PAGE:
Company's refusal to hand over phone records draws praise
By Jeff Smith, Rocky Mountain News
May 12, 2006
Qwest Communications' lone refusal to cooperate with the
federal government's spy agency in secretly collecting
customer telephone records drew praise from lawmakers and
many others Thursday. A source familiar with the situation
confirmed a report that the Denver telco was the only major
phone carrier to balk in helping the National Security
Agency track and keep a database of domestic calls.
reported that the country's three largest carriers -- AT&T,
Verizon and BellSouth -- have helped the NSA since shortly
after the Sept. 11, 2001, terrorist attacks to collect the
phone call records of tens of millions of Americans. The
NSA reportedly analyzes the data to determine calling
patterns that might reveal terrorist activities.
Qwest Chief Executive Dick Notebaert declined to comment
when reached by e-mail.
Said company spokesman Bob Toevs: "Qwest doesn't comment on
matters related to national security."
Qwest initially balked at participating in the NSA program
when former CEO Joe Nacchio headed the telco and continued
the position under Notebaert,
Qwest's top executives and lawyers were concerned about the
legal issues, consumer privacy issues and possible fines
that might be assessed if customer information was
inappropriately turned over.
News of the alleged domestic eavesdropping sparked a fresh
outcry from lawmakers and constitutional rights activists.
U.S. Sen. Ken Salazar, D-Colo., was one of many who praised
Qwest's position and called for Senate hearings on the
"I have long been concerned about the NSA's domestic spying
program, and today's media reports only reinforce that
concern," Salazar said in a statement. "I also laud
Denver-based Qwest Communications for its decision not to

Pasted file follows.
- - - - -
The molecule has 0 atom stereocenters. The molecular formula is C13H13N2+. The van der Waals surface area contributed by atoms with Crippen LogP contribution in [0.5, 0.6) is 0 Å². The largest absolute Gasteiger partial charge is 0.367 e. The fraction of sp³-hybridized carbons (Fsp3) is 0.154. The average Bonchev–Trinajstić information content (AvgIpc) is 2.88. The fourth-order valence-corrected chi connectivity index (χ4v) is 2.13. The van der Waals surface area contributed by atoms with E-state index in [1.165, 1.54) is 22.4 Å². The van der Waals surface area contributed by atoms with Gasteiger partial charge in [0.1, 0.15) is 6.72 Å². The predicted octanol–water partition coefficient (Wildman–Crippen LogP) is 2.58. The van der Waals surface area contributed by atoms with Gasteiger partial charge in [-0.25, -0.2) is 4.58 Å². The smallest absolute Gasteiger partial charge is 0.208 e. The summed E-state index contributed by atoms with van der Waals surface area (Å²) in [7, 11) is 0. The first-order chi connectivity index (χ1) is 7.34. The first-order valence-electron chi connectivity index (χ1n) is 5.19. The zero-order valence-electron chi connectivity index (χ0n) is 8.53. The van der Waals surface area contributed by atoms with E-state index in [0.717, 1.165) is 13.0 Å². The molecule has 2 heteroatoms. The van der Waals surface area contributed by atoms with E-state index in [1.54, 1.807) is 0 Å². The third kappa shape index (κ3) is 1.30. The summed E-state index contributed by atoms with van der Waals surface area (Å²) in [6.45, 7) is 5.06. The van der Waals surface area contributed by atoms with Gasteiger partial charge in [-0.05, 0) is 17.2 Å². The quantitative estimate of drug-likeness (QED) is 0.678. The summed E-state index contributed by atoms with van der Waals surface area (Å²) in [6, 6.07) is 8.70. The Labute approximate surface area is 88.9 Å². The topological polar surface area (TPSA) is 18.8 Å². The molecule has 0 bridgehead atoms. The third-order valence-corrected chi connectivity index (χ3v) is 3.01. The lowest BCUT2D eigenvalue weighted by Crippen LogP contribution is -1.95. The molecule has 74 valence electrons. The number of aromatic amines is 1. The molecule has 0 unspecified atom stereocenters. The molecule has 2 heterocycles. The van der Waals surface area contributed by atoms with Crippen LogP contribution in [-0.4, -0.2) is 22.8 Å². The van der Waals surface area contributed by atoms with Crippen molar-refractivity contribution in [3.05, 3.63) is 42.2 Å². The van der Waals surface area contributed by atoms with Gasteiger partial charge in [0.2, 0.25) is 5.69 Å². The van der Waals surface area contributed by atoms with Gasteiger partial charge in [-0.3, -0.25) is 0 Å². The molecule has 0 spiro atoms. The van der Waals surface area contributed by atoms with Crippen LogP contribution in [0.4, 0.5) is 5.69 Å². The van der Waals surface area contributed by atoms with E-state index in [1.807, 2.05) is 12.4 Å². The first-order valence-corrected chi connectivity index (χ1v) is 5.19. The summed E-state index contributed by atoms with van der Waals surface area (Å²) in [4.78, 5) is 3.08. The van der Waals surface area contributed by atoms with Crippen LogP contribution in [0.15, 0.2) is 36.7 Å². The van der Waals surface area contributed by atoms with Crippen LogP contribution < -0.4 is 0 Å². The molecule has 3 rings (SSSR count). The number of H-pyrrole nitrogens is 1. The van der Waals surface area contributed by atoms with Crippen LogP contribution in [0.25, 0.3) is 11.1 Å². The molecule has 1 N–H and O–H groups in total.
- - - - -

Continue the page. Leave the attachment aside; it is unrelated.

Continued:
share private information with the NSA."
Qwest also was concerned about the "expansiveness" of NSA's
request to include the possibility of the information being
shared with other government agencies, including the FBI,
CIA and Drug Enforcement Agency, according to
Rob Douglas, a security consultant in Colorado who has
testified before Congress numerous times about privacy
issues, said it was the possible record-sharing among
agencies that struck him the most.
"It demonstrates the slippery slope", Douglas said. "What
relevance would a DEA operation be to thwarting a
catastrophic terrorist event? I don't see the connect.
This is always the concern with data mining, that the
government will broaden its authority . . . the Big Brother
Douglas said the NSA program might represent the largest
database ever collected about Americans and poses "huge
Through the cooperation by the other three carriers, the NSA
had the country covered except for parts of Qwest's 14-state
local phone region.
The NSA reportedly put pressure on Qwest by suggesting its
lack of cooperation not only could harm national security
but possibly affect the company's ability to get classified
work with the government.
reported that Nacchio was "deeply troubled" by the NSA's
argument that Qwest didn't need court orders to turn over
the phone records.
Some found Nacchio's reported resistance to the NSA program
Nacchio, who faces 42 charges of insider trading, has
indicated that one of the defenses in his criminal case may
be that he possessed confidential information that made him